Tuscany Behind Batoni’s Portraits

by Samuele Sodini

Batoni Who were these English milords portrayed by Pompeo Batoni and currently to be seen in the Palazzo Ducale? Where did they live? What was their life like? The portraits send messages of their social status and trough the painter’s interpretation, their personalities.
But who where they in reality?
Open sesame! An Italian Art graduate and writer Francesca Centurione Scotto Boschieri, who lives between London and Italy, has done the job of satisfying our curiosity and allowing a proper dialogue with these aristocrats. She has written an entertaining book called “Un Tea con Batoni – Curiosità, Dimore e Collezioni degli Inglesi del Grand Tour” (it include san English translation) wich brings many of the people he painted out from the shadows of the past and into today’s world. It makes for very interesting reading, charming us with gossip, illustrantions, historical details of their times and pictures of their houses.
It’s a kind of Grand Tour in reverse, a journey to the country houses of the English aristocrats who commissioned more than two tundre portraits and piantings from Batoni.
Reading the book, we wtness the Ground Tour travellers within their world and slip into a passgeway between the visible and invisible.
We lear, for example, the sad story of the young, delicate Mrs. James Alexander, painted swathed in an ivory shawl toh ide her pregnancy-she had only one year left to live. We succumb to our own reverse of blurred landscapes, stern castles and generation of fashionable aristocrats who were the leading figures in the high society of their times.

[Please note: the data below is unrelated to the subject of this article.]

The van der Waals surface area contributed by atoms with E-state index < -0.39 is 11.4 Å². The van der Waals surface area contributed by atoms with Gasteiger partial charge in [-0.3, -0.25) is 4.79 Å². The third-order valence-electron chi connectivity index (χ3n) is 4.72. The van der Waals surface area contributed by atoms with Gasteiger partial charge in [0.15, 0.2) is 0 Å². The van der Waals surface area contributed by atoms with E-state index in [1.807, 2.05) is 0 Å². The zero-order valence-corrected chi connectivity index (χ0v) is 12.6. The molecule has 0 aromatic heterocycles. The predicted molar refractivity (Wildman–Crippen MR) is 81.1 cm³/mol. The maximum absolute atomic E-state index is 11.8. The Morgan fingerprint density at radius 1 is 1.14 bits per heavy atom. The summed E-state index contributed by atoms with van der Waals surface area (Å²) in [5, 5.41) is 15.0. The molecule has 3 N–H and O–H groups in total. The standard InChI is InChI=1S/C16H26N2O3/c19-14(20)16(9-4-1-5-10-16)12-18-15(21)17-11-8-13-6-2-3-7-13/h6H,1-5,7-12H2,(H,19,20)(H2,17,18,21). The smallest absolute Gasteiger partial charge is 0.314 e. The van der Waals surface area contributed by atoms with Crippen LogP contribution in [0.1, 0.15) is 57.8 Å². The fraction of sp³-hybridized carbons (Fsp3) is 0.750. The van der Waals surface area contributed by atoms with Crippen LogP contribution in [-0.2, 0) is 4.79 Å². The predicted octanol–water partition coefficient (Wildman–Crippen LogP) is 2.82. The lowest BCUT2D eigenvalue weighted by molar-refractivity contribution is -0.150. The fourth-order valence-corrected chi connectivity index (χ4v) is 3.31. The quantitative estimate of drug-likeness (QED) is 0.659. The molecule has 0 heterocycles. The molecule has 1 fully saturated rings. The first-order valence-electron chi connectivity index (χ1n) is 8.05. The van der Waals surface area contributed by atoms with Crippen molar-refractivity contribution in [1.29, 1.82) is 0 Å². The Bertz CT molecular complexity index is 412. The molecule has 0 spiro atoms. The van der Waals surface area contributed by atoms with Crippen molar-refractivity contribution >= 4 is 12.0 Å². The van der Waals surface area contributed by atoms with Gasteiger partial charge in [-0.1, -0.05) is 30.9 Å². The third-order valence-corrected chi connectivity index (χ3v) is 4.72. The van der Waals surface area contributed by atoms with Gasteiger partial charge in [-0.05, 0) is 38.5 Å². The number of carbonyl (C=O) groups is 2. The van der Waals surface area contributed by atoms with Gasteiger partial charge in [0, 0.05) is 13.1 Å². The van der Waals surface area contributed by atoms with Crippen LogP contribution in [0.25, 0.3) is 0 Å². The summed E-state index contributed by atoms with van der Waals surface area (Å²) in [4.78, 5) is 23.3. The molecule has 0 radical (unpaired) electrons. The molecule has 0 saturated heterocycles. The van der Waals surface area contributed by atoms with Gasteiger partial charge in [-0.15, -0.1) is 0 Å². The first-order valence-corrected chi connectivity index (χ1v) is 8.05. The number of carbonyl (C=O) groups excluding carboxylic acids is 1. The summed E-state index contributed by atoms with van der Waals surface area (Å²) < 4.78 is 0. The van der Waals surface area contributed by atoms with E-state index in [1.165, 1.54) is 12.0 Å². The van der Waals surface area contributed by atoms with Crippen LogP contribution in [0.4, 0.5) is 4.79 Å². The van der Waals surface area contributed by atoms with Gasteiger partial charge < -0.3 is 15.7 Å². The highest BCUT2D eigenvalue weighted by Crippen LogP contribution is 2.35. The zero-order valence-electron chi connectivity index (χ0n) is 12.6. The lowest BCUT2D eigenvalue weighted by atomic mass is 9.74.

The author of the book was attracted by the unseen and the ridde behind these portraits and driven by curiosity to find answers to the same questions we want to ask.
She retraced the still existing historical residences of the English Noblemen portrayed and found that their castles and houses are either intact and still used by their descendants or converted into hotels, hospitals and the like, and that all can be visited.
Once the Lucca exhibition is over, the portraits will be returned to their owners and galleries, and put back on the walls where they belong.

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